Councillor Dickinson said that rural towns needed Labours pledged support to generate a boost for independent shops and create thriving town centres. The parking charges have been patchy and wide ranging in terms of cost, Labours policy has always been to equalise to zero unlike the Tories who have recently jumped on this.
In areas like Morpeth & Alnwick we need to encourage visitors and locals to use the towns rather than travel out of the area, removing charges will support this vision.  

When you look at places that currently charge in Northumberland they are all former Libdem or Tory Council areas, SE Northumberland its residents and shopkeepers were protected by labour from charges. Labour are the only party to trust on equalisation on parking to ZERO across

Northumberland. In places like Amble parking needs to be clarified and areas of charge made clear by whichever authority enforcing, rules on the Main Street also need clarification so residents and visitors can use the town with confidence.

County charges at Druridge Bay Country Parks need looked at, resident who are elderly and need to drive to the parks are asked to pay, and this shouldn't be the case locals whatever their capability to get there should be able to use local beauty and wildlife areas for free. Preventing locals and visitors from being able to park for free is off putting for users and fails to promote the area.

Wednesday, 13 February 2013

It is a pity that people in Berwick have been confused about the use of Pay to Park

It is a pity that people in Berwick have been confused about the use of Pay to Park Machines over the Xmas period, but it is heartening to learn that the anti pay parking petition has now raised upwards of 1700 signatures in Berwick and numbers are picking up in the other market towns across the County blighted by the Administrations stealth tax on motorists.

With the council busy trying to put their budget plans to bed for the 2013/14 year, traditionally announced in the last week of February, the Business people of Berwick  are urging the authority to make car parking free for shoppers.
The business community claims this would increase footfall in the town centre, make them more attractive places for firms to do business, and reduce the number of vacant commercial premises.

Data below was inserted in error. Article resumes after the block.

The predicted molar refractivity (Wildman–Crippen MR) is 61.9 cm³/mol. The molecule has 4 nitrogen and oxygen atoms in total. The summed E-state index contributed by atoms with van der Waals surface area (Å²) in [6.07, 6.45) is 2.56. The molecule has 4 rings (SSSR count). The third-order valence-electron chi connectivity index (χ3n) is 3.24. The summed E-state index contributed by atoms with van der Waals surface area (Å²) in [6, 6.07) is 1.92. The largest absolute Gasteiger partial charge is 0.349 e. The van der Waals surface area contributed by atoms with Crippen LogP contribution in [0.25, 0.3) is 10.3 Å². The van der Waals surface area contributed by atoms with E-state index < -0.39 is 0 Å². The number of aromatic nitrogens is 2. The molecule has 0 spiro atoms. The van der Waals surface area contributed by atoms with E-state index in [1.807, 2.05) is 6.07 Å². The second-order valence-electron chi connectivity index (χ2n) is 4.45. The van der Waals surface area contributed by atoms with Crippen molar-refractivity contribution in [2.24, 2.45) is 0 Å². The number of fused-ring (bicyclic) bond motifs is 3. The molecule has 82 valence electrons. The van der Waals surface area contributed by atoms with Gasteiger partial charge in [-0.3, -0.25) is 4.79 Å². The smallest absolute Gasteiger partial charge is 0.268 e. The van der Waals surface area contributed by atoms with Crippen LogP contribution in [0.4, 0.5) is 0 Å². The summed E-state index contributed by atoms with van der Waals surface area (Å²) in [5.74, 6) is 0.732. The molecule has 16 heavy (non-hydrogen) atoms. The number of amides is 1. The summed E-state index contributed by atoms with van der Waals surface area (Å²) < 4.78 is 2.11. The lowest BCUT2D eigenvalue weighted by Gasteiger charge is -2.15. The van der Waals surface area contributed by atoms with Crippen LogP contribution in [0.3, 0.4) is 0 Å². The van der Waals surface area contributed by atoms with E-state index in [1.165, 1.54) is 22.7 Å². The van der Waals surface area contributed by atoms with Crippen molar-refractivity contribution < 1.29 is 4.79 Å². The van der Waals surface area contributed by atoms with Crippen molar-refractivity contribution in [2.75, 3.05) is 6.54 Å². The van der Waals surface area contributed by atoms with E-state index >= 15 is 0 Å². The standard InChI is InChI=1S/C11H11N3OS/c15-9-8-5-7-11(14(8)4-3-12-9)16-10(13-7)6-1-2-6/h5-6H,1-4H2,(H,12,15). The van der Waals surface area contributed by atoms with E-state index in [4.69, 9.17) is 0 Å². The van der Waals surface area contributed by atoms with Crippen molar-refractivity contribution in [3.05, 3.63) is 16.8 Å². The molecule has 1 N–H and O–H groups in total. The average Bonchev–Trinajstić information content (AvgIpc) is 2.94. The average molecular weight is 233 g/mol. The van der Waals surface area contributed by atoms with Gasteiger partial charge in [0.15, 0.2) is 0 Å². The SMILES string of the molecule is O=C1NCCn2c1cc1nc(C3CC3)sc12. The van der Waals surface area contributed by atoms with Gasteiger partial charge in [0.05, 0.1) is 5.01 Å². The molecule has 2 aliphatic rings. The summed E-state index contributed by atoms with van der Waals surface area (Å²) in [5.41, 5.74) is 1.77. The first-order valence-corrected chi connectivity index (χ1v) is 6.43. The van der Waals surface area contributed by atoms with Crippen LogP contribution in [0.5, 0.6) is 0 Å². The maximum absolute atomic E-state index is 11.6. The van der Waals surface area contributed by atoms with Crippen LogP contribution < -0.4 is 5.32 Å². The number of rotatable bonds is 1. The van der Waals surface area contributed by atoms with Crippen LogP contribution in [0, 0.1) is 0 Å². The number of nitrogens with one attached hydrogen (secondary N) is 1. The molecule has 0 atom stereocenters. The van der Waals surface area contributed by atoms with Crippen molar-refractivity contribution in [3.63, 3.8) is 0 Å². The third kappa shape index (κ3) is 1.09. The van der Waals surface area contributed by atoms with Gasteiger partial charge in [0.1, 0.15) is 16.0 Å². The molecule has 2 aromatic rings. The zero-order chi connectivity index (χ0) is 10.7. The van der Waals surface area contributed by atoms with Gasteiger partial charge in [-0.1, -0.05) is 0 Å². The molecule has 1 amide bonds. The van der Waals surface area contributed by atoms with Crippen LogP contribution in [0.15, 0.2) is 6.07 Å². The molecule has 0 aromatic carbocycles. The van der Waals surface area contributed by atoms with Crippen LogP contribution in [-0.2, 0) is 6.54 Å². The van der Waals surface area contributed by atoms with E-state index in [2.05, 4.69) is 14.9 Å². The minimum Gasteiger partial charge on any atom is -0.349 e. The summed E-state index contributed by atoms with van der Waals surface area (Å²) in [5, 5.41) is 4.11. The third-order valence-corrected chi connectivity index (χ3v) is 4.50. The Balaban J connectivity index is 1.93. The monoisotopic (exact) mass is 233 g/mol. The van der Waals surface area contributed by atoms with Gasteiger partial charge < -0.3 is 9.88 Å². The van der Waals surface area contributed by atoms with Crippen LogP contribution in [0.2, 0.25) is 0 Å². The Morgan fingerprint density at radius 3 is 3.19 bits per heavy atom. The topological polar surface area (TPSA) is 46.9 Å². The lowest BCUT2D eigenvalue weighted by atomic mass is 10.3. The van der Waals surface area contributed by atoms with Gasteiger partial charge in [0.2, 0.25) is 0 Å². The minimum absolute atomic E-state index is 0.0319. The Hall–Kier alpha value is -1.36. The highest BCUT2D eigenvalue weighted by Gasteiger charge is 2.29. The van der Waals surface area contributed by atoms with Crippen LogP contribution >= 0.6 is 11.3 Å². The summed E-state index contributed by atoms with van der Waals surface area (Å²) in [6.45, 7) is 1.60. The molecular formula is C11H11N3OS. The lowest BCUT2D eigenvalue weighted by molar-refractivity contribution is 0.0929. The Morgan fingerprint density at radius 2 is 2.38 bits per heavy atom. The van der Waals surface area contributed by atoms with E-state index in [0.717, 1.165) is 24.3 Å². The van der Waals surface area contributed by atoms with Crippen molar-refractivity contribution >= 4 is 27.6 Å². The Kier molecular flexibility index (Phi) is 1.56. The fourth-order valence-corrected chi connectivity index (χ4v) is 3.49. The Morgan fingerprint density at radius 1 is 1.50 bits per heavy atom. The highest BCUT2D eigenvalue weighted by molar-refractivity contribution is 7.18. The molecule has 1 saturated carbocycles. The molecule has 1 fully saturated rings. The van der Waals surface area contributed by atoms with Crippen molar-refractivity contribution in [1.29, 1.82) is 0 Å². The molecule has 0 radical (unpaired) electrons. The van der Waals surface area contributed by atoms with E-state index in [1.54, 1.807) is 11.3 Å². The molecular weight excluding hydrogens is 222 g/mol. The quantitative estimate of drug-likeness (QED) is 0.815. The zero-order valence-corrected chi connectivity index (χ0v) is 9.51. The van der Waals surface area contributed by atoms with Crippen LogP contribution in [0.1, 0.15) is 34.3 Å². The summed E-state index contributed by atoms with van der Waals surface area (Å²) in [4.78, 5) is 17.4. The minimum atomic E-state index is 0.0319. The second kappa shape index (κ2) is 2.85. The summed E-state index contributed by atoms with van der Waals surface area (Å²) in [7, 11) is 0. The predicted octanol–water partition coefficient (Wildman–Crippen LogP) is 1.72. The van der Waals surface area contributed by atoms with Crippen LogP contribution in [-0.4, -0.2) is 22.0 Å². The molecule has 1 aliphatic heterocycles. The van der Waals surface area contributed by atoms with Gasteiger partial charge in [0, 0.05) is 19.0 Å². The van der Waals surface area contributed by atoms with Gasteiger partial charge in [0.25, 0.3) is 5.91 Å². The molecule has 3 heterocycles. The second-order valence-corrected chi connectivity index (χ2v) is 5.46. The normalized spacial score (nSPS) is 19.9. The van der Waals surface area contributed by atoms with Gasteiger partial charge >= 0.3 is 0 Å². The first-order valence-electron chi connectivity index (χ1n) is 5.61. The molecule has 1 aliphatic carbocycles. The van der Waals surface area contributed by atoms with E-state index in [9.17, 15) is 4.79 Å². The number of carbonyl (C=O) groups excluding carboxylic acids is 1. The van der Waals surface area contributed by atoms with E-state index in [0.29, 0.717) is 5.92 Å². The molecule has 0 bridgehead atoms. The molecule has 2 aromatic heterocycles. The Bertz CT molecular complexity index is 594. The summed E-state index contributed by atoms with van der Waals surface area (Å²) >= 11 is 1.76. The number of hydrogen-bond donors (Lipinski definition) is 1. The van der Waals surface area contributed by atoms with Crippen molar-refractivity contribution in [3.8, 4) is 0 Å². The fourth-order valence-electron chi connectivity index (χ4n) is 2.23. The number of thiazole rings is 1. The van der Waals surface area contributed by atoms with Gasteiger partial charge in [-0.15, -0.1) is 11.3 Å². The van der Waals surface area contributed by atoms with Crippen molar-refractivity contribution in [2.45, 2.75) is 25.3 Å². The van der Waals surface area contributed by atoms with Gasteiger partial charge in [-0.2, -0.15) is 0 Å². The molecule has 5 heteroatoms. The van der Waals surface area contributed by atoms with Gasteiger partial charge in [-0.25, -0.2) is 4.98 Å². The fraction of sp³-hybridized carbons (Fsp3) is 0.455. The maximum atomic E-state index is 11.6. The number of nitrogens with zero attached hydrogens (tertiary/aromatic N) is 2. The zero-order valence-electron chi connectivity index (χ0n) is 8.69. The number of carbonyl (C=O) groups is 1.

Northumberland Labour Group agrees with the business sector that free car parking would benefit our market towns. Labour Group Leader Grant Davey said: “ We just need to look at the Metro Centre to see how free parking at shopping centres boosts trade, their car parks are bursting at the seams most days and trade seems endless”
If able to form an administration in May, Northumberland Labour Group want to work with Town and Parish Councils to produce local parking plans to see if traffic can be managed in an area without the need for charging. They believe Town and Parish councils can work through the problems and that trade will increase, the offer to customers will get better through the increased footfall and people will benefit through greater competition via  this change

“Since the Lib Dem administration took over in 2008 they have tried to cheapen every service, including public health and protection. The people who expose us, our sportsmen and women and our children to dog fouling must be caught and punished, not lost in the melee of performance figures for a poorly-performing council.”

Northumberland County Council criticised for dog fouling fines fall
by David Black, The Journal
TOUGHER action is being called for to tackle irresponsible dog owners in Northumberland amid claims those who fail to clear up their pets’ mess are being given an easy ride.
Opposition councillors have criticised the Liberal Democrat-led county council after the number of fixed penalty fines issued for dog fouling fell to just nine in 2011/12, down from 17 in 2010.
There were also two magistrates’ court prosecutions for dog fouling.